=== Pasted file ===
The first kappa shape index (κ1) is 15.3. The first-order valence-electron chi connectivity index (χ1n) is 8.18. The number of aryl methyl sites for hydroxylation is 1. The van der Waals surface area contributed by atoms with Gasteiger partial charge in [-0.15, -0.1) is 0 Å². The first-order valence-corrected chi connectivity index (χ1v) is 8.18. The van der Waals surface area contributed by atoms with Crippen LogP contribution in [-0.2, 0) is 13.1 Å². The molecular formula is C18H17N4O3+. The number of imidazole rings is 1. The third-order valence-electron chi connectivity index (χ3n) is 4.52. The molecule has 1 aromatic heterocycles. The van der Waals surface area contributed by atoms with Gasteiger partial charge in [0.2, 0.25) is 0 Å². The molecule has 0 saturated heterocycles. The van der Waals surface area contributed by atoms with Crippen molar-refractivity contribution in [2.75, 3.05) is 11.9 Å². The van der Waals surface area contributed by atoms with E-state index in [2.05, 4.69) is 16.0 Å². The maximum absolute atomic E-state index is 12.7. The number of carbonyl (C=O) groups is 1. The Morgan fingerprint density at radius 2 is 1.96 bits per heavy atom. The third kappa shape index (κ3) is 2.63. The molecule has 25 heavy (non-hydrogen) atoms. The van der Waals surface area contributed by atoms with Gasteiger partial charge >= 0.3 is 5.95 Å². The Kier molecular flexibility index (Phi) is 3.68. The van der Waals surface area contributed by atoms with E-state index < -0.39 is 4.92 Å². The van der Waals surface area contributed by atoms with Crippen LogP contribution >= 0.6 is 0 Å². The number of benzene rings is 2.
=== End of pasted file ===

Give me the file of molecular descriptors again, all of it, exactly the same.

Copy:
The first kappa shape index (κ1) is 15.3. The first-order valence-electron chi connectivity index (χ1n) is 8.18. The number of aryl methyl sites for hydroxylation is 1. The van der Waals surface area contributed by atoms with Gasteiger partial charge in [-0.15, -0.1) is 0 Å². The first-order valence-corrected chi connectivity index (χ1v) is 8.18. The van der Waals surface area contributed by atoms with Crippen LogP contribution in [-0.2, 0) is 13.1 Å². The molecular formula is C18H17N4O3+. The number of imidazole rings is 1. The third-order valence-electron chi connectivity index (χ3n) is 4.52. The molecule has 1 aromatic heterocycles. The van der Waals surface area contributed by atoms with Gasteiger partial charge in [0.2, 0.25) is 0 Å². The molecule has 0 saturated heterocycles. The van der Waals surface area contributed by atoms with Crippen molar-refractivity contribution in [2.75, 3.05) is 11.9 Å². The van der Waals surface area contributed by atoms with E-state index in [2.05, 4.69) is 16.0 Å². The maximum absolute atomic E-state index is 12.7. The number of carbonyl (C=O) groups is 1. The Morgan fingerprint density at radius 2 is 1.96 bits per heavy atom. The third kappa shape index (κ3) is 2.63. The molecule has 25 heavy (non-hydrogen) atoms. The van der Waals surface area contributed by atoms with Gasteiger partial charge >= 0.3 is 5.95 Å². The Kier molecular flexibility index (Phi) is 3.68. The van der Waals surface area contributed by atoms with E-state index < -0.39 is 4.92 Å². The van der Waals surface area contributed by atoms with Crippen LogP contribution >= 0.6 is 0 Å². The number of benzene rings is 2.